Objective—To determine whether epidurally derived evoked potentials (EPs) can be used to reliably assess nociception and antinociception in ponies.
Procedures—EPs and electromyograms (EMGs) from the quadriceps femoris muscles were recorded simultaneously, following electrical stimulation applied to the distal portion of the hind limb. The effect of increasing stimulus intensity, conduction velocities of the stimulated nerves, effect of epidurally applied methadone, and effect of systemically administered propofol were evaluated.
Results—In the EP and EMG waveforms, 2 distinct complexes, the EP N25 and P50 and the EMG P27 and N62, respectively, were identified. On the basis of their latency and calculated conduction velocities, the EP P50 and EMG N62 were considered to be related to nociception (AD-mediated). All complexes increased significantly in amplitude with increasing stimulus intensity and decreased significantly following epidural administration of methadone or systemic administration of propofol.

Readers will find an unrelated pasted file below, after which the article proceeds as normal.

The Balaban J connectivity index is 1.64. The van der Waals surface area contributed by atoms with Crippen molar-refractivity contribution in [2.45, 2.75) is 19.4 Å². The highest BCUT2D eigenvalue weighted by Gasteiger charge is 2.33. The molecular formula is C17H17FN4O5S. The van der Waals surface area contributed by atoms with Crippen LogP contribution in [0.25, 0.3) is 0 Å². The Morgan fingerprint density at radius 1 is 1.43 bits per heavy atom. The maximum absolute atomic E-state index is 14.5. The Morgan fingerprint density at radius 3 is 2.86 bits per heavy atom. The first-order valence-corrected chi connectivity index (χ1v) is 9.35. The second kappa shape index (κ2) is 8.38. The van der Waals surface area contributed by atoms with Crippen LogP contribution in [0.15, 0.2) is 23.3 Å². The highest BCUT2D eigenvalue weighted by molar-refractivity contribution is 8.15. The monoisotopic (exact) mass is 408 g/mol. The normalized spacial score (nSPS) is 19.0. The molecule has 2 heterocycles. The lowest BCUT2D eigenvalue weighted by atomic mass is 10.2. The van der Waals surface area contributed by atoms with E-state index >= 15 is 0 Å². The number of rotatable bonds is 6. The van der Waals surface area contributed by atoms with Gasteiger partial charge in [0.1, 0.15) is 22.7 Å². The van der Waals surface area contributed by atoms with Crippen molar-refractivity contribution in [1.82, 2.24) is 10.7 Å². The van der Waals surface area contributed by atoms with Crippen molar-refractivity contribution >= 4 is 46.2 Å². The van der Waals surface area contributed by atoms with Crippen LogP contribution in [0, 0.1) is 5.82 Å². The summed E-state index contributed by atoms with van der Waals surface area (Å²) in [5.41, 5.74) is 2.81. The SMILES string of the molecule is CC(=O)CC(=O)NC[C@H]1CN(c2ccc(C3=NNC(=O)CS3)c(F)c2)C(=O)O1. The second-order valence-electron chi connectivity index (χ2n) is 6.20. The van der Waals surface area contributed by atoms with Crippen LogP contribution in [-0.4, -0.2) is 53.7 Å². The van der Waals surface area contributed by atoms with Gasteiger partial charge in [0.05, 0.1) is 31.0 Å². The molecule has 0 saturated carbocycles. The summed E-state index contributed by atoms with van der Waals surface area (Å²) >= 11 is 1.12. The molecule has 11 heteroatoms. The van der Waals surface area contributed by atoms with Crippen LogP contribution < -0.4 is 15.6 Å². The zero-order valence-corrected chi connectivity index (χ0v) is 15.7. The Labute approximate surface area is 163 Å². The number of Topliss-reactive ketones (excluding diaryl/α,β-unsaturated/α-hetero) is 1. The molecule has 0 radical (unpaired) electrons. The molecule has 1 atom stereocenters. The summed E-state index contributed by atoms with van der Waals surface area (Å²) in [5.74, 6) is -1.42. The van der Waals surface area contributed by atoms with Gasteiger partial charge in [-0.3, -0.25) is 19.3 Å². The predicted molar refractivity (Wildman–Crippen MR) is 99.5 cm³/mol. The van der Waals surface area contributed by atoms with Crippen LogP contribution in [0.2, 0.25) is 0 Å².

Conclusions and Clinical Relevance—Although the experimental setup allowed successful discrimination between tactile- and nociceptive-associated responses, the identified EPs, considered to reflect activity in the spinal cord, could not be definitively differentiated from activity in the lumbosacral epaxial musculature. Further research is required to refine measurement techniques to allow for discrimination between these 2 signals. Similar to other species, neurophysiologic variables such as EPs could potentially become a useful additional tool in quantifying nociception in equidae.